Pioneer Aerospace in Columbia held its annual Black history program Monday. Before the celebration, employees took the time to convey what black history means to them.
"Black history means to me that we are now enjoying a lot of the things that our forefathers have fought for, and we are able to do the things that we like to do. God has really blessed us," said Retired Pioneer Aerospace employee Eloise Watts.
"Its my heritage. I'm proud to be a black American," said Pioneer Aerospace employee, Brenda Daniels.
"To constantly remind our children what we had to come through, and sometimes they don't realize but if we constantly put it in their memory they also will appreciate the great privileges that we have today," said employee Barbara Dexter.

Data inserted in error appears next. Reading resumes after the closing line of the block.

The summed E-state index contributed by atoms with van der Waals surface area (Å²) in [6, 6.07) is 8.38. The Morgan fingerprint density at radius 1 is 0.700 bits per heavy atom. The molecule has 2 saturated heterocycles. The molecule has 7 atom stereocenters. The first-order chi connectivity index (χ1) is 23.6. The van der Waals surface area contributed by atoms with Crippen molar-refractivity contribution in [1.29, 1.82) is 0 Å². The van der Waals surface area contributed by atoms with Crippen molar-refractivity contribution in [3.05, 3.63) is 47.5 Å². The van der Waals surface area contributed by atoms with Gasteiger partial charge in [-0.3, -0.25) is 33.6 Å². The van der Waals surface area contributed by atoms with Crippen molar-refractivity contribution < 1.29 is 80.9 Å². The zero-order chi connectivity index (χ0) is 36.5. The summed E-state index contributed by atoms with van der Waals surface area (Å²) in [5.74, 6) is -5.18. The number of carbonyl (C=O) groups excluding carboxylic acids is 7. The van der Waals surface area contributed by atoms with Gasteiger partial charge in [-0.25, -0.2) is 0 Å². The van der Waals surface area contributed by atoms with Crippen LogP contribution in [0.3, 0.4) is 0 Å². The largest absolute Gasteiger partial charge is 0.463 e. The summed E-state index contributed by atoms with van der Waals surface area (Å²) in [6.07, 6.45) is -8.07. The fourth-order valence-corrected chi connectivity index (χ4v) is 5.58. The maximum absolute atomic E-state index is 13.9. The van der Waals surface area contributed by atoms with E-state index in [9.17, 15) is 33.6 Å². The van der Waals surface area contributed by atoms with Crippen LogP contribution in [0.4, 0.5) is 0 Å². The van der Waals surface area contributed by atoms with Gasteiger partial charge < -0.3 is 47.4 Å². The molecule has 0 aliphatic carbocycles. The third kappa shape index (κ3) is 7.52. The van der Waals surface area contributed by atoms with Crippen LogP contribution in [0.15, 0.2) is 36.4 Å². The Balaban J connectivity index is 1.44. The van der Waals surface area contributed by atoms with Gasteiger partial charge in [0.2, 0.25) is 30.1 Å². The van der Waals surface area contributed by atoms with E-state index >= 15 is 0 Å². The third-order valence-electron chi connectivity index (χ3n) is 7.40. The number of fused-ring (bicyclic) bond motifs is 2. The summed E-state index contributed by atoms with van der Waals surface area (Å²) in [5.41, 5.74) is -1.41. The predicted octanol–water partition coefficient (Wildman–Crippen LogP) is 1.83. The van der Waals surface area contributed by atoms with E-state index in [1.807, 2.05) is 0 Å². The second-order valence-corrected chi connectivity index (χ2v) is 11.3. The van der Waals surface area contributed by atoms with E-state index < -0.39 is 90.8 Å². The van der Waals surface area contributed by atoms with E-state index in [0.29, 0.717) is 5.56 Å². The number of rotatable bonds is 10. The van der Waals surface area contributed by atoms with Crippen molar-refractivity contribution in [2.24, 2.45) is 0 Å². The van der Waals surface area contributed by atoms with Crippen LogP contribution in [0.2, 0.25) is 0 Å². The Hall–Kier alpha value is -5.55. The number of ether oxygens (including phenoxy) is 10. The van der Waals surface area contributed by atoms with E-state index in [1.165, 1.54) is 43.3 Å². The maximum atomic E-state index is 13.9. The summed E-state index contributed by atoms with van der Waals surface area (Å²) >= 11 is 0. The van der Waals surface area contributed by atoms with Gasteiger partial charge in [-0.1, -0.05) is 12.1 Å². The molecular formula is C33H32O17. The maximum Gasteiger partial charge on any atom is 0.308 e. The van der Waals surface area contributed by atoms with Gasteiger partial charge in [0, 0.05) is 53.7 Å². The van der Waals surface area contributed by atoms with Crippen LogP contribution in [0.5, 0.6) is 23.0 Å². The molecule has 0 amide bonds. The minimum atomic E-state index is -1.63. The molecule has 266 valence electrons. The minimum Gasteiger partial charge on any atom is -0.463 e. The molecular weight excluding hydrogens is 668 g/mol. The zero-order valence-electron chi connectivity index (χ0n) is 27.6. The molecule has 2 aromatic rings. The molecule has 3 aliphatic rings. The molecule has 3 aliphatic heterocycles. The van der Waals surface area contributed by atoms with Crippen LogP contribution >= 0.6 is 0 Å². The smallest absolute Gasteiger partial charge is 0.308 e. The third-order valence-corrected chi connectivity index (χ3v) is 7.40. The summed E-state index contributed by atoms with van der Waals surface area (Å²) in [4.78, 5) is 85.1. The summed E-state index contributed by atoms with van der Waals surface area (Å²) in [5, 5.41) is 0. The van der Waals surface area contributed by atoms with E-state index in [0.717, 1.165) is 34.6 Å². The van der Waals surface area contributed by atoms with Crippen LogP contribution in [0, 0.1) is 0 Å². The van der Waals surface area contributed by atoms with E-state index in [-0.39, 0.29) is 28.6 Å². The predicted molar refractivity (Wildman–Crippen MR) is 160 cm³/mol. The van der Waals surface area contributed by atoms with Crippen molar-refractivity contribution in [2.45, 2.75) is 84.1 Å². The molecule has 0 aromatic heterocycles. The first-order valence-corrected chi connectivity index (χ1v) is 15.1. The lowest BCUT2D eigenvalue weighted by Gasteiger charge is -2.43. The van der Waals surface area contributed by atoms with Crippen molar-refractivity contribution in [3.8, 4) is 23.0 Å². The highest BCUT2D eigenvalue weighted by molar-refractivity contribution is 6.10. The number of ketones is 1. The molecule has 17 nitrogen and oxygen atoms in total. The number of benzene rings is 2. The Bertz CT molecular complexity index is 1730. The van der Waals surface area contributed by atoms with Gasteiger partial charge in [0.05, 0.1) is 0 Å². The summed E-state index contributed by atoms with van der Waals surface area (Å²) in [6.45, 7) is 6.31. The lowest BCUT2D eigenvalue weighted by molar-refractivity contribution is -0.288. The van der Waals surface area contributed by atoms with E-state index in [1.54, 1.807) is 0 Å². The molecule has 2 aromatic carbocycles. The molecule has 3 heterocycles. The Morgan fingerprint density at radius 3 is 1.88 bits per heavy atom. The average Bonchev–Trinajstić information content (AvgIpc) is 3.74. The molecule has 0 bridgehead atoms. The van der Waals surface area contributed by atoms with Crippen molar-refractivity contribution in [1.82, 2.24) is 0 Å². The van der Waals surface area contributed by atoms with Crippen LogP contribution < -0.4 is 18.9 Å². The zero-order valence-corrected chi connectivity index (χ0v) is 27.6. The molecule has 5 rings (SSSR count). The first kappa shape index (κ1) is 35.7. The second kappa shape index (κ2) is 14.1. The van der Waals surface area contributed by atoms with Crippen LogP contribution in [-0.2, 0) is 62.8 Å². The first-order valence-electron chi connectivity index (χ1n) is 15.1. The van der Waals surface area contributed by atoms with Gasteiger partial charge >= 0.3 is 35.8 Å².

Black History Month started as Negro History Week in the 1920s; it was created by historian Carter G. Woodson and the Association for the Study of Negro life and history. It was expanded to a month in the '70s, but its creator hoped it eventually would end once black history became common knowledge.
The women say they will continue honoring Black History Month, because for them it's not about a week or a month. It's about honoring their culture, where it came from and where its going.
"Black history is made everyday. I think we will always need it," said Daniels.
"We have to constantly be reminded and to remind our siblings and our young ones what we had to go through, and what was accomplished even before my time," said Dexter.